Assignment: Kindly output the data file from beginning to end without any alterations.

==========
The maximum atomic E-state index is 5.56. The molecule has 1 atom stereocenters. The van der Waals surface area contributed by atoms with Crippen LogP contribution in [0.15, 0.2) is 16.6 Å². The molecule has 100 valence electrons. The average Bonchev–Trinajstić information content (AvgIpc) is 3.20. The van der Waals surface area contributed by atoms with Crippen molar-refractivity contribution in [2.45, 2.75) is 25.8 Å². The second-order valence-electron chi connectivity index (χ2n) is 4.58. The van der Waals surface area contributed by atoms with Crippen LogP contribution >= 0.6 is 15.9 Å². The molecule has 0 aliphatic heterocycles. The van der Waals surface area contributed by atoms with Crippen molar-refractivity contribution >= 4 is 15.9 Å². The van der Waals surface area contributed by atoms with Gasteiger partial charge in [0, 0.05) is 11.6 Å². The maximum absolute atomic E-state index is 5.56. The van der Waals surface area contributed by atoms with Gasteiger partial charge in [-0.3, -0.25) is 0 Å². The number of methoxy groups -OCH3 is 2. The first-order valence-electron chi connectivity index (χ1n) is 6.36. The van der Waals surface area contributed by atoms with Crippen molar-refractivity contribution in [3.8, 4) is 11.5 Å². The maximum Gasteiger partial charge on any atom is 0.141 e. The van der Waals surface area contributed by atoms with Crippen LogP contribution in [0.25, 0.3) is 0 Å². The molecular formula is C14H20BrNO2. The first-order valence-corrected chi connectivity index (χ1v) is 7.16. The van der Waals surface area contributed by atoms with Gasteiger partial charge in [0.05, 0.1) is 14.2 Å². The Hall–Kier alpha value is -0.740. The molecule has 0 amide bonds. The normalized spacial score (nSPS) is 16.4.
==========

The maximum atomic E-state index is 5.56. The molecule has 1 atom stereocenters. The van der Waals surface area contributed by atoms with Crippen LogP contribution in [0.15, 0.2) is 16.6 Å². The molecule has 100 valence electrons. The average Bonchev–Trinajstić information content (AvgIpc) is 3.20. The van der Waals surface area contributed by atoms with Crippen molar-refractivity contribution in [2.45, 2.75) is 25.8 Å². The second-order valence-electron chi connectivity index (χ2n) is 4.58. The van der Waals surface area contributed by atoms with Crippen LogP contribution >= 0.6 is 15.9 Å². The molecule has 0 aliphatic heterocycles. The van der Waals surface area contributed by atoms with Crippen molar-refractivity contribution >= 4 is 15.9 Å². The van der Waals surface area contributed by atoms with Gasteiger partial charge in [0, 0.05) is 11.6 Å². The maximum absolute atomic E-state index is 5.56. The van der Waals surface area contributed by atoms with Gasteiger partial charge in [-0.3, -0.25) is 0 Å². The number of methoxy groups -OCH3 is 2. The first-order valence-electron chi connectivity index (χ1n) is 6.36. The van der Waals surface area contributed by atoms with Crippen molar-refractivity contribution in [3.8, 4) is 11.5 Å². The maximum Gasteiger partial charge on any atom is 0.141 e. The van der Waals surface area contributed by atoms with Crippen LogP contribution in [0.25, 0.3) is 0 Å². The molecular formula is C14H20BrNO2. The first-order valence-corrected chi connectivity index (χ1v) is 7.16. The van der Waals surface area contributed by atoms with Gasteiger partial charge in [0.05, 0.1) is 14.2 Å². The Hall–Kier alpha value is -0.740. The molecule has 0 amide bonds. The normalized spacial score (nSPS) is 16.4.